Elder Cultivator 664

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“Why are you crying, princess? Are you injured?”

“Huh?” Anishka reached up to her face, finding it wet with tears. “I- dead? Are you sure?”

“Bisected. Next time we will split faster.”

“It’s my fault,” Anishka said. “It’s my fault someone died.”

She could no longer see the Sergeant. Everything was too blurry. “Are you alright?” Patka asked.

“One of them died,” Anishka said.

“… I don’t, uh. That’s not great but… they’re ants, right?”

“They’re people!” Anishka retorted. “Just… really small and without hands or natural energy. Someone died and it’s my fault!”

Somehow the others managed to drag her away- thought not before performing practical matters such as divesting the enemy leader of his storage bag and equipment. 

Anishka didn’t feel any better, but she walked in the direction she was pointed. Meanwhile, Celina’s attempts to console her didn’t help at all. “That was amazing. They actually defeated a Life Transformation cultivator. We’d be dead without them. I might have to work harder to make them my friends.”

“Dead… gone forever.” Anishka jerked away from the hand holding her. “Wait, what about her body? A burial?”

“I- we need to keep moving,” Celina said. “They might come again. Or with others. We need to stay ahead of them.”

It took a very firm pinch on her finger, enough to draw blood, to make Anishka pay attention to the Sergeant. “Do not be sad, princess.”

“Why shouldn’t I be sad? One of you died! Are you not sad?”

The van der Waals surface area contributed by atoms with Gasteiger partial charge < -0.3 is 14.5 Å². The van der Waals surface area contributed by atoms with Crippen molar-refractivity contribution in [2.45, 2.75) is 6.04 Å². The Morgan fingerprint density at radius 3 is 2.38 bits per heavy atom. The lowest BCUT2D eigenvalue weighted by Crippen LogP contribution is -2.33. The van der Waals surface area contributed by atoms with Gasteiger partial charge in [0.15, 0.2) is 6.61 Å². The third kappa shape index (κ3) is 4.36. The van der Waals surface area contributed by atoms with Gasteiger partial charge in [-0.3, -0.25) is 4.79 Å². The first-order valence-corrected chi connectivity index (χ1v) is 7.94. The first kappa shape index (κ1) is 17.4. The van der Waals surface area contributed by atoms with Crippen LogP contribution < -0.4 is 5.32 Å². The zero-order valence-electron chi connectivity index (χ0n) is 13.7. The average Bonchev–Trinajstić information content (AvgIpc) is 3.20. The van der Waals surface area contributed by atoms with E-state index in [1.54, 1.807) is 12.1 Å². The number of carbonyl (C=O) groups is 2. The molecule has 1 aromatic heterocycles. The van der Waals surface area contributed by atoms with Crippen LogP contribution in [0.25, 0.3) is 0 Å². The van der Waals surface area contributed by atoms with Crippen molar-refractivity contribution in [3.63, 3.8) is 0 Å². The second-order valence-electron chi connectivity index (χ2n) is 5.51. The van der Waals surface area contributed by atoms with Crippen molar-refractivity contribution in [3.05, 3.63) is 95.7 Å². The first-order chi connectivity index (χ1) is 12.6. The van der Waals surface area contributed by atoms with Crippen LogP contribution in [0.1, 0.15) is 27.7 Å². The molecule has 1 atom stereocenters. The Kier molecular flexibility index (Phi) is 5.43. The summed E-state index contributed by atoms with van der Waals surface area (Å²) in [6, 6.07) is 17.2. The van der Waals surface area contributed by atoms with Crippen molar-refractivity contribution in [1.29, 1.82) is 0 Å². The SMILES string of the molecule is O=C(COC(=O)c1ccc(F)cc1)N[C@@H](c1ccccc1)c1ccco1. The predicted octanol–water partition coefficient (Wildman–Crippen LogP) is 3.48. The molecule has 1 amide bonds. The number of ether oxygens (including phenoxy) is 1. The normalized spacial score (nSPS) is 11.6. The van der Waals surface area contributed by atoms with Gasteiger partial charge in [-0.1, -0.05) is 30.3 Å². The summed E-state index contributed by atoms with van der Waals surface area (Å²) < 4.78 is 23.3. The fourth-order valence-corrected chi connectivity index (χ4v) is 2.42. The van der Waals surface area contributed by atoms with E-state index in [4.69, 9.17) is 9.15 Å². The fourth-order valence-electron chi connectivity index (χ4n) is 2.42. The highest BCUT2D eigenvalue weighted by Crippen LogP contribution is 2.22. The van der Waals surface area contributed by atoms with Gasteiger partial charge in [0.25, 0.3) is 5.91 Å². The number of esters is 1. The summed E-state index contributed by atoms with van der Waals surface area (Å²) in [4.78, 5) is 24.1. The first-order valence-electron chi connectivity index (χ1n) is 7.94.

“Should I be sad?”

“Yes! One of you died?”

“Just a corporal.”

“It doesn’t matter because they were lower rank than you?” Anishka yelled.

“No. I also don’t matter. No individual matters below the queens.”

“Of course you matter! You’re people! You can talk and think and feel… right?”

“It is regrettable that one of us perished,” the Sergeant explained. “We do not wish for it, and will do better.”

“That’s not an answer!”

“Dear,” Celina grabbed her shoulder firmly. “Please stop yelling at your friend. Especially since I’m concerned that might physically harm her.”

“… you can think for yourself, right…?” Anishka asked.

“That makes us more effective,” the Sergeant agreed. “But our purpose is for the colony, and above that all colonies.”

“But what about yourself?”

“What do you mean?”

“Don’t you want… something? Like… a goal? Marriage? A promotion?”

“We don’t get married,” the Sergeant responded. “And I am a Sergeant.”

“What about… I don’t know. Something you want to do.”

“I want to complete my mission.”

“Not that!” Anishka stopped herself from yelling again. “For yourself.”

“… I heard that ascension energy is very tasty. I would like to try it.”

“You know what? Sure. You can want to eat something tasty.” Anishka nodded. “What about… the corporal?”

“I assume you do not mean for us to eat her.”

“No, uh. Did she want anything?”

“I do not know.”

“Did she have a name?”


“… That sucks,” Anishka said. “You need to get names.”

“I don’t want a name.”

“You- fine.” Anishka gave in. “You don’t have to get a name. Just know you could.”

“I can be identified when needed,” the Sergeant explained. “What else is there to a name?”

“It… lets people know who you are. Lets you know who you are.”

“How does a name do that?”

“By making you special. But also by connecting you to people.” Anishka shook her head. “I was named after my father. He uh… he died in the last invasion.”